Trump Lawyer’s Emails to Stormy Daniels Given to Manhattan Prosecutors: Report
Stormy Daniels’ attorney has turned over communications between his client and Joe Tacopina, Trump’s current personal lawyer, to Manhattan District Attorney Alvin Bragg’s office, according to CNN.
The records, which neither CNN nor The Daily Beast has seen, reportedly date back to 2018, when the adult film star was seeking legal representation.
Her current attorney, Clark Brewster, said he believes that Daniels disclosed confidential information in her emails to Tacopina and his firm. Tacopina denied to CNN that the performer’s confidential information had been shared with his office, and said there was no conflict of interest regarding an established attorney-client relationship.
He also denied ever having met or spoken to Daniels.
The report comes as Bragg’s prosecutors appear to be wrapping up their investigation into Trump’s alleged hush-money payment to Daniels, with New York City bracing for the former president’s possible indictment in the matter.
Trump has denied wrongdoing, blasting the inquiry on Truth Social earlier this month as a “political Witch-Hunt, trying to take down the leading candidate, by far, in the Republican Party.”
Earlier on Tuesday, it resurfaced that Tacopina, who began representing Trump in early 2023, had years earlier gone on CNN to proclaim that the hush-money arrangement was “illegal.”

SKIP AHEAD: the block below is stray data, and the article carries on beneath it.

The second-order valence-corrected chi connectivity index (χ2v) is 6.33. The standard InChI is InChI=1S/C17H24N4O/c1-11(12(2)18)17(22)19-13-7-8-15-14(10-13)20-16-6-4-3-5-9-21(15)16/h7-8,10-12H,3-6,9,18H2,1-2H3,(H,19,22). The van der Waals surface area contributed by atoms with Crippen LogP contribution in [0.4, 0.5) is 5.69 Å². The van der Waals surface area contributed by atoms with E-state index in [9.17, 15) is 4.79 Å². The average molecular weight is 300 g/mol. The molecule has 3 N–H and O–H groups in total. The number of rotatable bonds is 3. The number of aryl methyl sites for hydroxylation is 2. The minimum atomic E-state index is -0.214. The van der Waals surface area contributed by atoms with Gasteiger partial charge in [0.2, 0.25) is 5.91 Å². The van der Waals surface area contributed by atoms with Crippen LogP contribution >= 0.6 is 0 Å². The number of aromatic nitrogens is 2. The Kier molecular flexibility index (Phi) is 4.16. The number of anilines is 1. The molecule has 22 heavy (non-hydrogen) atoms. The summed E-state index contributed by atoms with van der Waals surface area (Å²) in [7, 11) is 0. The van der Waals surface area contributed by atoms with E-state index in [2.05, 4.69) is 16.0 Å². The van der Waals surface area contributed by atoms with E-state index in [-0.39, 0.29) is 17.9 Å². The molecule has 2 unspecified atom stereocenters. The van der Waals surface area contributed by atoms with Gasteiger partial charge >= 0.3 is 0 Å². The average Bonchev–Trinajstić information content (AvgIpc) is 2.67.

“It’s an illegal agreement. It’s a fraud, if that’s, in fact, the case,” Tacopina said in 2018. “It doesn’t pass the straight-face test, and quite frankly, if that is what happened, we have a potential campaign finance issue.”
In a separate appearance on the network that year, Tacopina also indicated to host Don Lemon he’d been in contact with Daniels as she searched for an attorney. He added that he couldn’t “really talk about my impressions or any conversations we’d had because there is an attorney-client privilege that attaches even to a consultation.”
On Tuesday, Tacopina told CNN that his previous comments “lacked clarity.” He explained that he’d invoked privilege in his Lemon appearance to get the host to drop his line of questioning, “because someone on Stormy Daniel’s behalf did ask whether I would represent her, and I did not wish to discuss the matter on television.”
“However, those circumstances do not give rise to an attorney-client relationship in any form,” Tacopina said.
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